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2022 Elizabeth Jolley Short Story Prize

ABR is delighted to announce the shortlist for the 2022 ABR Elizabeth Jolley Short Story Prize. The shortlisted stories, which appear in our August issue, are (in alphabetical order): 

Dog Park’ by Nina Cullen
Natural Wonder’ by Tracy Ellis
Whale Fall’ by C.J. Garrow

The overall winner, who will receive $6,000 from the total prize money of $12,500, will be announced at a special online ceremony at 6pm on 11 August. This is a free event and all are welcome but please contact us to register your interest at This email address is being protected from spambots. You need JavaScript enabled to view it. so that we can send you the Zoom link on the morning of the event.

The 2022 Jolley Prize was judged by Amy Baillieu, Melinda Harvey, and John Kinsella. The judges’ report, as well as the full longlist, can be found below. 

The Jolley Prize Shortlist

Jolley shortlisted authorsThe 2022 Jolley Prize shortlisted authors
(L-R): Nina Cullen, Tracy Ellis, and C.J. Garrow

Nina Cullen for Dog Park

Nina Cullen is a Newcastle-based writer whose work has appeared in various Australian and international publications. She has just finished a collection of linked short stories and is working on a novel.

Tracy Ellis forNatural Wonder

Tracy Ellis lives in Sydney and works as an editor in digital and print media. She has a Master’s in Creative Writing from UTS and was previously longlisted for ABR’s Calibre Essay Prize.

C.J. Garrow for Whale Fall

C.J. Garrow is a Melbourne writer whose fiction has been shortlisted for various international prizes. His story ‘Egg Timer’ was shortlisted in the 2020 Jolley Prize.

Full longlist

‘by the hour’ by Diana Clarke (New Zealand)
‘Dog Park’ by Nina Cullen (NSW) - shortlisted
‘Case Notes’ by Sonja Dechian (Vic.)
‘Natural Wonder’ by Tracy Ellis (NSW) - shortlisted
‘Whale Fall’ by C.J. Garrow (Vic.) - shortlisted
‘And Then There Is Pink’ by Madison Griffiths (Vic.)
‘Glads’ by Susan Hettinger (United States)
‘half-moons filled with jam’ by Andy Kovacic (NSW)
‘Born for You’ by Magdalena McGuire (Vic.)
‘The Mend’ by Bruce Meyer (Canada)
‘Blowing Up’ by Alec Patrić (Vic.)
‘Not-John’ by Jonathan Ricketson (Vic.)
‘Zamek’ by Alex Skovron (Vic.)
‘human material’ by Tracey Slaughter (New Zealand)

Judges Comments

This year we received 1338 stories from thirty-six different countries, a testament to ongoing international interest in the Jolley Prize and the magazine. Writers explored themes and topics including the pandemic, climate change, grief, desire, parenthood, and community across a range of genres. Here are the judges’ comments on the three shortlisted stories (presented here, as in the issue, in alphabetical order):

In the tense and atmospheric story ‘Dog Park’, Georgie takes her young son Max on a midday visit to the park where she watches from a shaded bench while he plays. Georgie’s protective love for her son infuses the story even as her desperate longing to shield him from potential pain or humiliation leads to growing tensions and an unsettling confrontation. ‘Dog Park’ is a tender examination of the evolving relationship between an anxious mother and her growing child that is filled with nuanced observations and telling details. The complex interactions between the characters in this story are particularly convincing.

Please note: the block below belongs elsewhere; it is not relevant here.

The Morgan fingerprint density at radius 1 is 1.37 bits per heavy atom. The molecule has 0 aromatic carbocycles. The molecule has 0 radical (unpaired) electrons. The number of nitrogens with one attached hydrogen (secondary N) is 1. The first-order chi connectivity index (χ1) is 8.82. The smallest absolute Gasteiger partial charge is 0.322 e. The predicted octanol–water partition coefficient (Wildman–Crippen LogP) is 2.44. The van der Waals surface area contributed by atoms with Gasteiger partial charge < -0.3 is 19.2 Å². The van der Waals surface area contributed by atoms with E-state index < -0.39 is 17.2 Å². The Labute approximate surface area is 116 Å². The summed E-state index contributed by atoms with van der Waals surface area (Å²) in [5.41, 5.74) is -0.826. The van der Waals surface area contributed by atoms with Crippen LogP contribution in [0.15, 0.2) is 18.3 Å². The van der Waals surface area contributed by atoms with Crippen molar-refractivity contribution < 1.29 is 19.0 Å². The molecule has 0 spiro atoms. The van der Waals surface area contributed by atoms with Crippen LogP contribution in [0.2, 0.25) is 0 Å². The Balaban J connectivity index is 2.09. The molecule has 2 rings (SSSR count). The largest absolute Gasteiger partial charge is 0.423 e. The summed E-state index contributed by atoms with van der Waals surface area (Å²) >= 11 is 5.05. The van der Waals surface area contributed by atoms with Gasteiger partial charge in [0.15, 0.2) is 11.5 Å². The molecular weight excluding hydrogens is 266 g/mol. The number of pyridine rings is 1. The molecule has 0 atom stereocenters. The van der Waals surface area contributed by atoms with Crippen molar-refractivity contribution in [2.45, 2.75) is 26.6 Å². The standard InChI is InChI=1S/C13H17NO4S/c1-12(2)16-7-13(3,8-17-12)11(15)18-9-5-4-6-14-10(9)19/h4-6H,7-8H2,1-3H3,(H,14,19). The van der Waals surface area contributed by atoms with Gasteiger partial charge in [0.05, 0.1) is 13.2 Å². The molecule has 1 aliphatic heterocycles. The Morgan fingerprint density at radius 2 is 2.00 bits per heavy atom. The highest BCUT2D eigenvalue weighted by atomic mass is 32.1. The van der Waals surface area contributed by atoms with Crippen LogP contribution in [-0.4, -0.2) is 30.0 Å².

In ‘Natural Wonder’, the narrator watches over three boys – her son and his two cousins – as they spend the first days of a new year playing at a beach on Sydney harbour. This story of children swimming and fencing with toy lightsabers on the sand has a gently melancholic undertow: it emerges that the cousins have experienced the recent trauma of losing their mother. The narrator feels a strong urge to protect and comfort her nephews but she is also drawn to ideas of escape and freedom. The story is remarkable for its quietness, acknowledgement of knotty feelings, and the room it makes for small miracles.

The bullying of Bernard Tusk at a school for boys ‘of shallow prospects’ is conveyed in a wry, uncanny, and almost defamiliarising way in ‘Whale Fall’, which uses the beaching of a whale carcass as a metaphor for pointless death. As an implicated but also threatened observer, the narrator takes us through the destruction of Tusk who, like all the younger boys, vaguely seeks ‘cool’, but can’t attain it. The triggering complicity of the narrator is both strangely self-exonerating and self-accusatory as he tries to figure out his role between collusion and empathy. The story skilfully examines a fraught complicity and guilt.

ABR warmly acknowledges the generous support of ABR Patron Ian Dickson AM, who makes the Jolley Prize possible in this lucrative form. We congratulate all the longlisted and shortlisted authors.

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